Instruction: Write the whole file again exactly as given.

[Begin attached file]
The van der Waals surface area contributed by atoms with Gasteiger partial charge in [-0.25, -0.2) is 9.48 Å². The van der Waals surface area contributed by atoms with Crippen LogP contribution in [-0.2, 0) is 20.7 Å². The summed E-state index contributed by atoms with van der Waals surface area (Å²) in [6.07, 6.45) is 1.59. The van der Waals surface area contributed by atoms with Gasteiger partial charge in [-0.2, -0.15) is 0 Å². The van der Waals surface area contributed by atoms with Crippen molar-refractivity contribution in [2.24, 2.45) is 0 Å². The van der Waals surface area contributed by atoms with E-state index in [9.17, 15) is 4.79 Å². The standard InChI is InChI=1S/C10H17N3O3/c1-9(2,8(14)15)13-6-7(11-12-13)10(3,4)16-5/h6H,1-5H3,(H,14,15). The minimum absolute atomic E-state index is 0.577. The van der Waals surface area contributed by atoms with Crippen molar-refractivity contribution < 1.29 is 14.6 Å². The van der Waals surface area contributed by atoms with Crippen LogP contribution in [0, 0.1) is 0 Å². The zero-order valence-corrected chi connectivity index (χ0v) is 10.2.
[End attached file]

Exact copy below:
The van der Waals surface area contributed by atoms with Gasteiger partial charge in [-0.25, -0.2) is 9.48 Å². The van der Waals surface area contributed by atoms with Crippen LogP contribution in [-0.2, 0) is 20.7 Å². The summed E-state index contributed by atoms with van der Waals surface area (Å²) in [6.07, 6.45) is 1.59. The van der Waals surface area contributed by atoms with Gasteiger partial charge in [-0.2, -0.15) is 0 Å². The van der Waals surface area contributed by atoms with Crippen molar-refractivity contribution in [2.24, 2.45) is 0 Å². The van der Waals surface area contributed by atoms with E-state index in [9.17, 15) is 4.79 Å². The standard InChI is InChI=1S/C10H17N3O3/c1-9(2,8(14)15)13-6-7(11-12-13)10(3,4)16-5/h6H,1-5H3,(H,14,15). The minimum absolute atomic E-state index is 0.577. The van der Waals surface area contributed by atoms with Crippen molar-refractivity contribution < 1.29 is 14.6 Å². The van der Waals surface area contributed by atoms with Crippen LogP contribution in [0, 0.1) is 0 Å². The zero-order valence-corrected chi connectivity index (χ0v) is 10.2.